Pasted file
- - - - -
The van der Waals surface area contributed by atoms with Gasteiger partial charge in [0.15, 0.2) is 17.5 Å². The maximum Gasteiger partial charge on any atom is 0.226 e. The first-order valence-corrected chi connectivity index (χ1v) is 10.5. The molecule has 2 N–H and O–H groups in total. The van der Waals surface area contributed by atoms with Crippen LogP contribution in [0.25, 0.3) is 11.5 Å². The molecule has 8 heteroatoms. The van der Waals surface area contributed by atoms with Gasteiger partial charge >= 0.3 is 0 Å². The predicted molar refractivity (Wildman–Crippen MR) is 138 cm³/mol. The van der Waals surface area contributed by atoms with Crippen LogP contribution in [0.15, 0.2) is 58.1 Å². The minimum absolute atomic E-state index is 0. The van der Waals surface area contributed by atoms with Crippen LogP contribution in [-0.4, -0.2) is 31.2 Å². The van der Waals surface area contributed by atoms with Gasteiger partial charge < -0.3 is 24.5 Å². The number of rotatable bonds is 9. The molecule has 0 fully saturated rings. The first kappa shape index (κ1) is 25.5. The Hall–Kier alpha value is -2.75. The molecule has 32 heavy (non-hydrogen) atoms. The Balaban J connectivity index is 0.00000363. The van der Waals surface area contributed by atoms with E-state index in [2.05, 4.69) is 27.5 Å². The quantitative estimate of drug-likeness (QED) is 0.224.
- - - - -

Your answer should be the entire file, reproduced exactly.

The van der Waals surface area contributed by atoms with Gasteiger partial charge in [0.15, 0.2) is 17.5 Å². The maximum Gasteiger partial charge on any atom is 0.226 e. The first-order valence-corrected chi connectivity index (χ1v) is 10.5. The molecule has 2 N–H and O–H groups in total. The van der Waals surface area contributed by atoms with Crippen LogP contribution in [0.25, 0.3) is 11.5 Å². The molecule has 8 heteroatoms. The van der Waals surface area contributed by atoms with Gasteiger partial charge >= 0.3 is 0 Å². The predicted molar refractivity (Wildman–Crippen MR) is 138 cm³/mol. The van der Waals surface area contributed by atoms with Crippen LogP contribution in [0.15, 0.2) is 58.1 Å². The minimum absolute atomic E-state index is 0. The van der Waals surface area contributed by atoms with Crippen LogP contribution in [-0.4, -0.2) is 31.2 Å². The van der Waals surface area contributed by atoms with Gasteiger partial charge < -0.3 is 24.5 Å². The number of rotatable bonds is 9. The molecule has 0 fully saturated rings. The first kappa shape index (κ1) is 25.5. The Hall–Kier alpha value is -2.75. The molecule has 32 heavy (non-hydrogen) atoms. The Balaban J connectivity index is 0.00000363. The van der Waals surface area contributed by atoms with E-state index in [2.05, 4.69) is 27.5 Å². The quantitative estimate of drug-likeness (QED) is 0.224.